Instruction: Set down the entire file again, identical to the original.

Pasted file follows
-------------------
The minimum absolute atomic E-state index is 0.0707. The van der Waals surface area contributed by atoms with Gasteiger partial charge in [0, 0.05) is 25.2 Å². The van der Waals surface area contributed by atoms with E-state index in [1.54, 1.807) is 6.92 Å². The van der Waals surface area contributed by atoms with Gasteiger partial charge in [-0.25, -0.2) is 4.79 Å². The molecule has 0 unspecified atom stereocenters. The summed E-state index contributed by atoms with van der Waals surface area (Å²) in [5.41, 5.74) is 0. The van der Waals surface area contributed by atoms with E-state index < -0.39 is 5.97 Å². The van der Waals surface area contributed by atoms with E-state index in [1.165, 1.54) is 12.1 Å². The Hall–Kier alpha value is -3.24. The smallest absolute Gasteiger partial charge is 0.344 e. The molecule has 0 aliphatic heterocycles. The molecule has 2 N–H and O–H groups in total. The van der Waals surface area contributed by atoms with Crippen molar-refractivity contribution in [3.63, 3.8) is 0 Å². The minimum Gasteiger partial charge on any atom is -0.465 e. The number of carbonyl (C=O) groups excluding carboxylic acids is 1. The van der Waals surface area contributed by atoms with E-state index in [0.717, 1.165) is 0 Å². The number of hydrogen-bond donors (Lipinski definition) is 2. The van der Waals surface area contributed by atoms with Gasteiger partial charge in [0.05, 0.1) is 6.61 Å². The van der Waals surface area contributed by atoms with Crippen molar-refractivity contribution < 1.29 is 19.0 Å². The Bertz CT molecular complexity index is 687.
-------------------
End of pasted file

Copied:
The minimum absolute atomic E-state index is 0.0707. The van der Waals surface area contributed by atoms with Gasteiger partial charge in [0, 0.05) is 25.2 Å². The van der Waals surface area contributed by atoms with E-state index in [1.54, 1.807) is 6.92 Å². The van der Waals surface area contributed by atoms with Gasteiger partial charge in [-0.25, -0.2) is 4.79 Å². The molecule has 0 unspecified atom stereocenters. The summed E-state index contributed by atoms with van der Waals surface area (Å²) in [5.41, 5.74) is 0. The van der Waals surface area contributed by atoms with E-state index < -0.39 is 5.97 Å². The van der Waals surface area contributed by atoms with E-state index in [1.165, 1.54) is 12.1 Å². The Hall–Kier alpha value is -3.24. The smallest absolute Gasteiger partial charge is 0.344 e. The molecule has 0 aliphatic heterocycles. The molecule has 2 N–H and O–H groups in total. The van der Waals surface area contributed by atoms with Crippen molar-refractivity contribution in [3.63, 3.8) is 0 Å². The minimum Gasteiger partial charge on any atom is -0.465 e. The number of carbonyl (C=O) groups excluding carboxylic acids is 1. The van der Waals surface area contributed by atoms with E-state index in [0.717, 1.165) is 0 Å². The number of hydrogen-bond donors (Lipinski definition) is 2. The van der Waals surface area contributed by atoms with Gasteiger partial charge in [0.05, 0.1) is 6.61 Å². The van der Waals surface area contributed by atoms with Crippen molar-refractivity contribution < 1.29 is 19.0 Å². The Bertz CT molecular complexity index is 687.